In reality, an A3 environment may actually improve security. Many organisations have not worried about external security when all of the workers are local. Opening up a system to remote users forces an examination of the whole security environment.

In today’s connected society, this can be very advantageous. Many people focus on mobile users when discussing an A3 environment. With the availability of the internet and greater portability of computing equipment, do not forget the remote desktop or laptop user. Future leaders should be asking: "how can Anytime, Anywhere Availability change the competitive landscape and improve our position?"

There is also a question of who do you want to access the system? Is it just employees or can it be extended to trading partners? What are the possibilities? How can opening up the system be used to expand markets, improve buying, add to the bottom line or reduce costs? Imagination is usually the limiting factor.

Ask yourself, what can we do differently that will give us competitive advantage?

In an industrial distributor for example, A3 can be used to tie a customer into any distributor. Consider the ability to allow a customer to access the order entry application through their own purchasing application (a combination of SOA and A3).

All of the sudden, the electronically enabled distributor is the easiest partner to deal with. Ease of use is worth points on the bottom line for both trading partners.

Even better, the distributor is setting up barriers to keep competitors out. Now, they not only need to have reduced costs, better service, and perks, but the new competitor has to convince the customer to change their computer links.
Unless the competitor has the same level of capability and will pay to make it happen, most customers will not risk it. An integrated customer is a customer for life unless the distributor really does something very wrong.

Mobile devices

Continuing a theme of providing accessibility anywhere, anytime, Mobile Devices, (laptop computers, handhelds, tablets, signature pads and new devices currently on the test bench), expand our ability to connect and interact.

The design of enterprise applications must consider the mobile user at all levels. Topics that must be reviewed include dealing with different speeds of transmission, size of the interface (screen and keyboard — or lack of either), limited computing power, security (in many environments), and risk management.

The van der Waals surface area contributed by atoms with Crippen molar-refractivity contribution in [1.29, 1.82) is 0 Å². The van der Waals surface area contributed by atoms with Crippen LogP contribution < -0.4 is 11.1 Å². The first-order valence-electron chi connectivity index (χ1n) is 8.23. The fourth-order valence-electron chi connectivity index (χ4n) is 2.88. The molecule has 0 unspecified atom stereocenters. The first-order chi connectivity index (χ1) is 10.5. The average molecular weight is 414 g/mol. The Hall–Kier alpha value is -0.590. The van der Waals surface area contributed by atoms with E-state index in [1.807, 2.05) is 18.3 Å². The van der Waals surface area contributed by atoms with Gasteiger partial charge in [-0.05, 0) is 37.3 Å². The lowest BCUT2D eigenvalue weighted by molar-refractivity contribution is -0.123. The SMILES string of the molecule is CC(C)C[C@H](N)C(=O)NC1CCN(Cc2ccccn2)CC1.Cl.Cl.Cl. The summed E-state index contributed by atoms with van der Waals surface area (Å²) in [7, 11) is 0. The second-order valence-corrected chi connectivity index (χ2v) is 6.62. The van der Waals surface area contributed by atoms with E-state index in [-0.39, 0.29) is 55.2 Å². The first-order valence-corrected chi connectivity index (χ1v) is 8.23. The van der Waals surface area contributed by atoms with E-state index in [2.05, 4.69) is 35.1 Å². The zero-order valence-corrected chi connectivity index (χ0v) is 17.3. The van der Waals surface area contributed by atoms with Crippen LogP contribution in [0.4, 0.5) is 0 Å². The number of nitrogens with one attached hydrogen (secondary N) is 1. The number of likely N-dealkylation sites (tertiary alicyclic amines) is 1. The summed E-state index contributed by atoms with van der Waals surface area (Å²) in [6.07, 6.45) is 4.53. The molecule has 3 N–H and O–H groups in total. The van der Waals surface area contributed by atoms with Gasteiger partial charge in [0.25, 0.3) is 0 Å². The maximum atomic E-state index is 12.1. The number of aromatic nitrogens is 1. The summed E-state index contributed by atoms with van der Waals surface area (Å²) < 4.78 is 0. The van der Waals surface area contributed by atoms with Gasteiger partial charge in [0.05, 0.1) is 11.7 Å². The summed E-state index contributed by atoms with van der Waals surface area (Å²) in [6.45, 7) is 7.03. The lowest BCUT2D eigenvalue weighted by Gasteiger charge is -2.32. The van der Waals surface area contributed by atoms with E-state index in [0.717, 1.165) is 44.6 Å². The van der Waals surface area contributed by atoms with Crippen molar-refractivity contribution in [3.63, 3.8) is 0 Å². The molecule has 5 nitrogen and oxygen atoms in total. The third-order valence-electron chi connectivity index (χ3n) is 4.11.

Everyone wishes that connectivity would be easy and inexpensive. The reality is there are numerous risks, especially associated with not doing it the right way. The best IT teams utilise capabilities such as those discussed above (SSO and RBAC) to control risk while not restricting the ability to do good business.

From a strategic view point, the first question to ask is what do you want to accomplish by empowering a mobile user? Is it to provide mobile processing capability for staff outside of the main office? Are the requirements focused on sales and sales entry? Or is it much broader? What can you do differently?

For example, many industrial distributors now offer field service (from tool and equipment repair to installation, troubleshooting, and training). What are the requirements for field service? Some of the items may include: time reporting, part usage, problem tracking (build a sharable knowledgebase), and expense reports.

In a repair environment (anything from tools to heavy equipment), could less expensive field support personnel carry a portable web enabled camera? Then, one centrally located engineer might be able to direct six to ten field people. Leveraging the time of a high level engineer could improve service levels while reducing costs.

Continuing the example, the system could record the amount of time spent by the engineer and the filed tech so that timesheets were no longer necessary. In the office, more accurate information would allow the company to establish service contracts based on actual field experience. These should be more profitable than the "just guessing" pricing that is too often used.

Web 2.0

This is one of the more difficult terms to define accurately. Basically it suggests a change from the first generation of web based applications to a second, more robust generation. Web 1.0 might be best described as a test environment where everyone experimented with the ability to communicate easily, quickly, and across great distances without barriers, rules or regulations. It was the wild west of communications.

The second generation has moved the use of the web from the "bleeding edge" of early adopters and experimenters to mainstream business and social applications. The web is no longer the private domain of kids and scientists, but is becoming a tool for improving customer service, decreasing the time to market, and accelerating every kind of interaction.